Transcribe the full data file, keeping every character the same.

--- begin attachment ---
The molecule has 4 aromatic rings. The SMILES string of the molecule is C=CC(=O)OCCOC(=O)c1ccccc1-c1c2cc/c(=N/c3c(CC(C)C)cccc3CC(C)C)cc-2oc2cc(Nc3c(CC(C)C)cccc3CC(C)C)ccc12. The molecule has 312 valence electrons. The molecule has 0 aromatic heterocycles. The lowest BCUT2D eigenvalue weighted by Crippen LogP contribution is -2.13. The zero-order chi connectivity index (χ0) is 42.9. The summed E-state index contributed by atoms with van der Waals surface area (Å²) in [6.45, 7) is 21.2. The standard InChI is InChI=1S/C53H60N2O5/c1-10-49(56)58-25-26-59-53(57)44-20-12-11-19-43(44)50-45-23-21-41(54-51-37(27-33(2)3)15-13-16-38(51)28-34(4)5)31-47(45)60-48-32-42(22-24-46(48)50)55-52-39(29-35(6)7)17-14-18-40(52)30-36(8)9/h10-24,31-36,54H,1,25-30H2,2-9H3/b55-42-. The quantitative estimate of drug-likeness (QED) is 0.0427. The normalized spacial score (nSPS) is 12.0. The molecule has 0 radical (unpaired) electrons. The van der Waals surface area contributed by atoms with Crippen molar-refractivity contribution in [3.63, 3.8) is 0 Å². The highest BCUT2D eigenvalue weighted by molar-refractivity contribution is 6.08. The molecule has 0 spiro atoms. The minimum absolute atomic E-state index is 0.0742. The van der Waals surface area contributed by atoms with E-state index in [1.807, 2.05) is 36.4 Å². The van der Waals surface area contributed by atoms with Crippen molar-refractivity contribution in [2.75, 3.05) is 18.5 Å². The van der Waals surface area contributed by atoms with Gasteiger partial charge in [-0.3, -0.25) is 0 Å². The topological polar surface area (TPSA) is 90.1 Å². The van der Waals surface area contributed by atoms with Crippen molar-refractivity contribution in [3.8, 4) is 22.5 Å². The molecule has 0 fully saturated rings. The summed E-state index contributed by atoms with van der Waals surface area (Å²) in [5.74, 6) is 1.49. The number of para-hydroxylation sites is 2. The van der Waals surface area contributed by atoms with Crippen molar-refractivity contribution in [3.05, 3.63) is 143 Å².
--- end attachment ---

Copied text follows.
The molecule has 4 aromatic rings. The SMILES string of the molecule is C=CC(=O)OCCOC(=O)c1ccccc1-c1c2cc/c(=N/c3c(CC(C)C)cccc3CC(C)C)cc-2oc2cc(Nc3c(CC(C)C)cccc3CC(C)C)ccc12. The molecule has 312 valence electrons. The molecule has 0 aromatic heterocycles. The lowest BCUT2D eigenvalue weighted by Crippen LogP contribution is -2.13. The zero-order chi connectivity index (χ0) is 42.9. The summed E-state index contributed by atoms with van der Waals surface area (Å²) in [6.45, 7) is 21.2. The standard InChI is InChI=1S/C53H60N2O5/c1-10-49(56)58-25-26-59-53(57)44-20-12-11-19-43(44)50-45-23-21-41(54-51-37(27-33(2)3)15-13-16-38(51)28-34(4)5)31-47(45)60-48-32-42(22-24-46(48)50)55-52-39(29-35(6)7)17-14-18-40(52)30-36(8)9/h10-24,31-36,54H,1,25-30H2,2-9H3/b55-42-. The quantitative estimate of drug-likeness (QED) is 0.0427. The normalized spacial score (nSPS) is 12.0. The molecule has 0 radical (unpaired) electrons. The van der Waals surface area contributed by atoms with Crippen molar-refractivity contribution in [3.63, 3.8) is 0 Å². The highest BCUT2D eigenvalue weighted by molar-refractivity contribution is 6.08. The molecule has 0 spiro atoms. The minimum absolute atomic E-state index is 0.0742. The van der Waals surface area contributed by atoms with E-state index in [1.807, 2.05) is 36.4 Å². The van der Waals surface area contributed by atoms with Crippen molar-refractivity contribution in [2.75, 3.05) is 18.5 Å². The van der Waals surface area contributed by atoms with Gasteiger partial charge in [-0.3, -0.25) is 0 Å². The topological polar surface area (TPSA) is 90.1 Å². The van der Waals surface area contributed by atoms with Crippen molar-refractivity contribution in [3.8, 4) is 22.5 Å². The molecule has 0 fully saturated rings. The summed E-state index contributed by atoms with van der Waals surface area (Å²) in [5.74, 6) is 1.49. The number of para-hydroxylation sites is 2. The van der Waals surface area contributed by atoms with Crippen molar-refractivity contribution in [3.05, 3.63) is 143 Å².